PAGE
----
|Length||4 – 6 in (10 – 16cm)|
|Weight||0.125 lbs ( 56.7g)|
|Lifespan||15 to 25 years|
|Conservation Status||One vulnerable, two near threatened, the rest are listed as least concern|
|Average Clutch Size||4 – 6 eggs|
|Main Food||Berries, nuts, seeds|
|Main Threats||Habitat destruction and the pet trade|
Lovebirds (genus Agapornis) are chunky, short-tailed birds that are native to the forests and savannas of sub-Saharan Africa and Madagascar. There are nine species of lovebirds in total. Eight species of lovebirds are found across Africa, where their distribution sometimes overlaps. One – the grey-headed lovebird (Agapornis canus), or Madagascar lovebird – is endemic to Madagascar and is the only lovebird found on the island.
Lovebirds are small parrots that are mostly green in color, although some have orange, yellow, grey, black, or red colors on their heads and neck. They have relatively large, sharp beaks and a prominent ring around their eyes. The largest species is the rosy-faced lovebird (A. roseicollis), which is found across Africa, from Angola to South Africa.
These birds are social and live in flocks, and sometimes they will forage together. They are herbivores, and their diet consists of seeds, fruits, and berries. Some species are generalists and will eat whatever they can find, whereas others are specialists and feast only on particular plant material.
They make their homes in holes in trees, rocks, or in shrubs. Some species nest together, while others pair off and build their nests away from the flock. Lovebirds are monogamous and will bond for their entire life span. The male will often court the female by feeding her small pieces of food, although some species are known to dance and sing to win the female over.
During the breeding season, the female will lay 4 to 6 eggs, which incubate for approximately 20 days. After hatching, both the parents care for the chick before it fledges at around one month of age.
Lanner falcons (Falco biarmicus) are known to prey on lovebirds, who will often seek refuge in thorny bushes to avoid capture. Other threats to lovebirds include habitat destruction and capture for the pet trade. Lovebirds make popular pets due to their small size, beautiful bright colors, and high energy. They are also known to be extremely affectionate, especially if they are kept alone and bond with the human.
Despite the threats of habit destruction, six species of lovebirds face little threat and are listed as least concern. However, the black-cheeked lovebird is listed as vulnerable, and the Nyasa and Fischer’s lovebird is listed as near threatened.
Interesting Insights from Lovebirds!
Head Movements During Flying
Lovebirds are famous for their flying skills, with the ability to maneuver quickly in dense areas. To understand what makes them such swift and agile flyers, researchers used high-speed cameras to film the birds. The captured footage led the researchers to discover that these birds can move their heads extremely quickly. In fact, lovebirds can turn their heads up to 270 degrees at a speed of 2700 degrees per second, which is as fast as insects! This swift movement is one of the fastest animal movements recorded!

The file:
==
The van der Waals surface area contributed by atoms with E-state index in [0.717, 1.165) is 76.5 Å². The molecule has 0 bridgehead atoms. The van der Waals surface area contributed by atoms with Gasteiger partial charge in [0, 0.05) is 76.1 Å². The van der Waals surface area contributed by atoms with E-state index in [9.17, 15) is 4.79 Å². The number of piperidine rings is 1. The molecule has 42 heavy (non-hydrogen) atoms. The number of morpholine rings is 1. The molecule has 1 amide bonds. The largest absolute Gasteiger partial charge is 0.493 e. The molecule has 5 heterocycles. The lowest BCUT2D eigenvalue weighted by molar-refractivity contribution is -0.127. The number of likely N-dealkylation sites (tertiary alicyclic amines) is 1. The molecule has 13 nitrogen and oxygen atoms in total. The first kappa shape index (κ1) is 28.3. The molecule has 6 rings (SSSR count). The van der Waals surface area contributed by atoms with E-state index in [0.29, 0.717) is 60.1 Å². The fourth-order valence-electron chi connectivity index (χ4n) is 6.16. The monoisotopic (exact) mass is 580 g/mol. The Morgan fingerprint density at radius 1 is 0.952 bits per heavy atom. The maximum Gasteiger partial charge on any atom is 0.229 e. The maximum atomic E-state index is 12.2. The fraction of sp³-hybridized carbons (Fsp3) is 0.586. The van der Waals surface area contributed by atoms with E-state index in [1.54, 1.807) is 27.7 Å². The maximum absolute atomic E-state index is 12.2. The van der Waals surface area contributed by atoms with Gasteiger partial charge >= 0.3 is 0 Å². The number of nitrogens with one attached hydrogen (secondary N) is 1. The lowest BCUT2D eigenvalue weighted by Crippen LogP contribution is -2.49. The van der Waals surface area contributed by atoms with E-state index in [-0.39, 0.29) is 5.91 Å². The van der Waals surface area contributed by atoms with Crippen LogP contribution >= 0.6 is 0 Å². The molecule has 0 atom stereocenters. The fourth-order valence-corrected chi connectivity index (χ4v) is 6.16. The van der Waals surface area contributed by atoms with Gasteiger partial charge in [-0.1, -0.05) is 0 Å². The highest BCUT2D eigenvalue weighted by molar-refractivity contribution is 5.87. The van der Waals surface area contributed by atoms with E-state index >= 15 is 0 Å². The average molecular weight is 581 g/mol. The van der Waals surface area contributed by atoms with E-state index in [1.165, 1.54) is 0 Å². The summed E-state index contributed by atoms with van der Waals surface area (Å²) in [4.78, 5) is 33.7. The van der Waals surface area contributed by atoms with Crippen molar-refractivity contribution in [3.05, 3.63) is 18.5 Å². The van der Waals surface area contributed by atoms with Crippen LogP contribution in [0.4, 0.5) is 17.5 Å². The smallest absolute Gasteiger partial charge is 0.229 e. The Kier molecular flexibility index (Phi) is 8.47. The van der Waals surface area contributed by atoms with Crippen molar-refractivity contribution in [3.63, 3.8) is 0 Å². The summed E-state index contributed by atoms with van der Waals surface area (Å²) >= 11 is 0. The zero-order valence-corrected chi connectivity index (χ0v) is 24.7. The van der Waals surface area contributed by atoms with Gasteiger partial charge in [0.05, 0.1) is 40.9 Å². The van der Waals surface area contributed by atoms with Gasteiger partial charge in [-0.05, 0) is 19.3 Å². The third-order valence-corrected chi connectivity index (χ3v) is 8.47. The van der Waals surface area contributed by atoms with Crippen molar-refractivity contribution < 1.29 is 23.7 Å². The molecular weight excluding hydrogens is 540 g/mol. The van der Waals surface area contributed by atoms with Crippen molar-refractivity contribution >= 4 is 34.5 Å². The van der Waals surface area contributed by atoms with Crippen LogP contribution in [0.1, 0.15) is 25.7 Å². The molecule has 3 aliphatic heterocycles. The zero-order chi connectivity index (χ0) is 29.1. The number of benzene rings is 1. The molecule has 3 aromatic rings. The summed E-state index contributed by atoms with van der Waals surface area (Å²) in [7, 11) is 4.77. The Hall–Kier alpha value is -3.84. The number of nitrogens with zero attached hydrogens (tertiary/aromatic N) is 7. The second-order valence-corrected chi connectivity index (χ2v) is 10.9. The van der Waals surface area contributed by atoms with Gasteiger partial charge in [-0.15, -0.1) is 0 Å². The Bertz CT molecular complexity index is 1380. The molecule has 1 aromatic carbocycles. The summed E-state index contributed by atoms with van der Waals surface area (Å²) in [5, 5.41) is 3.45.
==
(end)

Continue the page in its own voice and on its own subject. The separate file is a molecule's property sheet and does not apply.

This ability to move their heads at super-fast speeds helps them to see in all directions while in the air. This means that these birds have more time to see and react to the environment around them, avoiding potential collisions and enabling them to keep a clear line of sight while twisting and turning during flight.
Lovebirds have a robust, hooked bill that is characteristic of parrot species. From afar, it looks very similar to the bill of hawks and owls, but the upper and lower mandibles have a sharper, more uniform curve. The hooked upper mandible for the lovebird’s beak fits into the lower mandible like a piece of a jigsaw.
The broad, powerful bills of the lovebird have evolved as a result of their diet, enabling them to crack seeds and tear into fruits. The beak is made of keratin, so it can grow continuously. To keep their beak at a perfect length and to ensure that it is sharp, the birds will nibble on hard objects, like branches.
Monogamy is a fascinating behavior that is common in some parts of the animal kingdom. It likely evolved when the offspring had a much better chance of surviving if both parents were present. Lovebirds are known for being monogamous. The birds form extremely strong bonds and can often be observed feeding and pruning each other.
Lovebirds will form mating pairs for life, which can mean these birds are bonded for up to 15 years! About 90% of bird species are monogamous, but unlike lovebirds, this may just be for one or more breeding seasons. Lovebirds will form mating pairs for life.
There are several advantages to being monogamous. The first is that the birds can share parental responsibilities. The female will sit on her nest once she has laid the eggs and incubate the eggs for approximately three weeks. During this time, the male will bring her food. Once the chicks have hatched, the female will stay with her brood, and the male will gather food. This means that one parent is always able to protect the chicks from potential predators.
A second advantage is that once the birds are bonded, they won’t have to waste energy trying to find a mate. If the bond between the birds is right, then there is no advantage to wasting energy searching for a new mate at the start of the next breeding season.